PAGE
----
Read Goodnight Willie Lee, I'll See You in the Morning by Alice Walker Free Online
Book Title: Goodnight Willie Lee, I'll See You in the Morning|
The author of the book: Alice Walker
Edition: The Women's Press
Date of issue: November 1st 1987
Loaded: 1992 times
Reader ratings: 3.6
ISBN 13: 9780704340633
Format files: PDF
The size of the: 490 KB
City - Country: No data
Read full description of the books:
Confession time: I am afraid of reading The Color Purple by Alice Walker. I've watched the movie adaptation when I was way too young and remained traumatized since then by the brutality of the story. I'm not sure if I'm going to face my fear in 2018 but I, at least, wanted to check out something else by her, which is why I settled with Good Night, Willie Lee, I'll See You in the Morning.
I didn't even know that Alice Walker was a poet as well as a novelist. This little collection of her words really spoke to me. Therefore, I'll be checking out the other three collections that were published by the Women's Press. Her poems are beautifully vivid, spiritual (but not in a preachy way!) and sensual. Walker reflects her relationships and her personal growth (and how it's intertwined with the long tradition of strong, naive, suffering women in her family). I love a man who is not worth
Did this happen to your mother?
Did your grandmother wake up
for no good reason
in the middle of the night?
I thought love could be controlled.
Only behaviour can be controlled.
By biting your tongue purple
rather than speak. It becomes very apparent how much Walker was influenced by Hurston. Not only did she write and dedicate poems about/to her. The theme of women overcoming their apprehensions about speaking up and putting themselves first threads itself through Walker's poetry. Her cry of 'Having no rights. No claims / to make, I could not even coherently / protest.' could have been uttered by Janie as well as she saw herself powerless against the overbearing nature of Joe Starks. Not even mentioning the fact that Walker actually wrote a poem about Janie Crawford and how she freed herself from her husbands who wanted to use her in different ways. Gotta love these women!
Reading Walker's poetry felt oddly intrusive. She didn't hold anything back. She layed herself bare in her poetry which is an incredibly brave thing to do. I haven't educated myself yet on Walker's biography but I'm definitely interested in researching more about her work and personal life. She seems to be such a fascinating woman! At first I did not fight it.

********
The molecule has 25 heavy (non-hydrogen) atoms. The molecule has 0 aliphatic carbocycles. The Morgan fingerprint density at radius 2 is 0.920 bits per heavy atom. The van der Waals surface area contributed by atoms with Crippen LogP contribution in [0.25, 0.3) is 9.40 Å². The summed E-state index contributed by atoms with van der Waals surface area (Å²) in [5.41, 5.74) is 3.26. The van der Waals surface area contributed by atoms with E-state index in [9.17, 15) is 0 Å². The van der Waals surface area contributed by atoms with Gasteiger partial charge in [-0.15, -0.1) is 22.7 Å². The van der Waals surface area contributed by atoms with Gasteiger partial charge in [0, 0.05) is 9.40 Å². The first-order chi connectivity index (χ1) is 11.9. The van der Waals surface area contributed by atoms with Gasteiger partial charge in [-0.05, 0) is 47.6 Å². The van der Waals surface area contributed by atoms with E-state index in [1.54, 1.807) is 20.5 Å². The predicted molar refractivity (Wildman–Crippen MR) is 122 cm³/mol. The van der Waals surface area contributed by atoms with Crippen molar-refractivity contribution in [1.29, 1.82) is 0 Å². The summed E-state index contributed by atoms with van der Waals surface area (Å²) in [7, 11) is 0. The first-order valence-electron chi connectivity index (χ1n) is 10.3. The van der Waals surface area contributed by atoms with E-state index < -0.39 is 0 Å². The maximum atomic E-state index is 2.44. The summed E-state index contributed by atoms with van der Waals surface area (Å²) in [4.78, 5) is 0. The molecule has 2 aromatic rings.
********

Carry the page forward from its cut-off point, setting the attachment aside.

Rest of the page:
I loved the suffering.
It was being alive!
It was my friend Gloria
who saved me. Whose glance said 'Really,
you've got to be kidding. Other
women have already done this
sort of suffering for you,
or so I thought.' Funnily enough, I also just finished a collection of poetry by Audre Lorde (a contemporary of Walker's) and I was surprised at how similar their messages and ways of writing were, yet how I clicked more with Walker than I did with Lorde. Both women write in a very straight-forward style. They don't try to mask their messages with flowery words or overblown metaphors. Both of them stress the bond (Black) women share with each other and how our strength is build on sisterhood. I think I prefer Walker's words since she seems more humble and laid-back to me. Lorde was quite the intense woman (and she had every right to be but it pulled me out of her poetry at times).
Anyways, I liked the intertextual references in Walker's poetry and that she uplifted the voices of other Black female writers. Apart from Hurston, she also praised the work of Bessie Head, Nella Larson (two queens I definitely want to read from in 2018) and Lorraine Hansberry (a queen I'm already familiar with and love). She also worked her way through Black male pioneers of the 20th century like fellow poet Jean Toomer or Civil Rights leaders Martin Luther King, Jr. and Malcolm X.
By the way, just like Lorde she appreciated the shift in Malcolm's ideology toward the end of his life where he distanced himself from the patriarchal attitude preached by the Nation of Islam and stressed the importance of independent women: that you learned to prefer
all women free
and enjoyed a joke
and loved to laugh. In conclusion, I was deeply moved by Walker's poems. The ways she dealt with her father's death, the terror and fear inflicted upon her by raising little black children in a world that had considered no place for them. Her anger and her suffering shone through her poetry and made me connect to her on a visceral level. All in all, I would recommend her poetry (even if it's a little unconventional in style since it's more conversational and colloquial).
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Read information about the authorAlice Walker, one of the United States’ preeminent writers, is an award-winning author of novels, stories, essays, and poetry. In 1983, Walker became the first African-American woman to win a Pulitzer Prize for fiction with her novel The Color Purple, which also won the National Book Award. Her other books include The Third Life of Grange Copeland, Meridian, The Temple of My Familiar, and Possessing the Secret of Joy. In her public life, Walker has worked to address problems of injustice, inequality, and poverty as an activist, teacher, and public intellectual.
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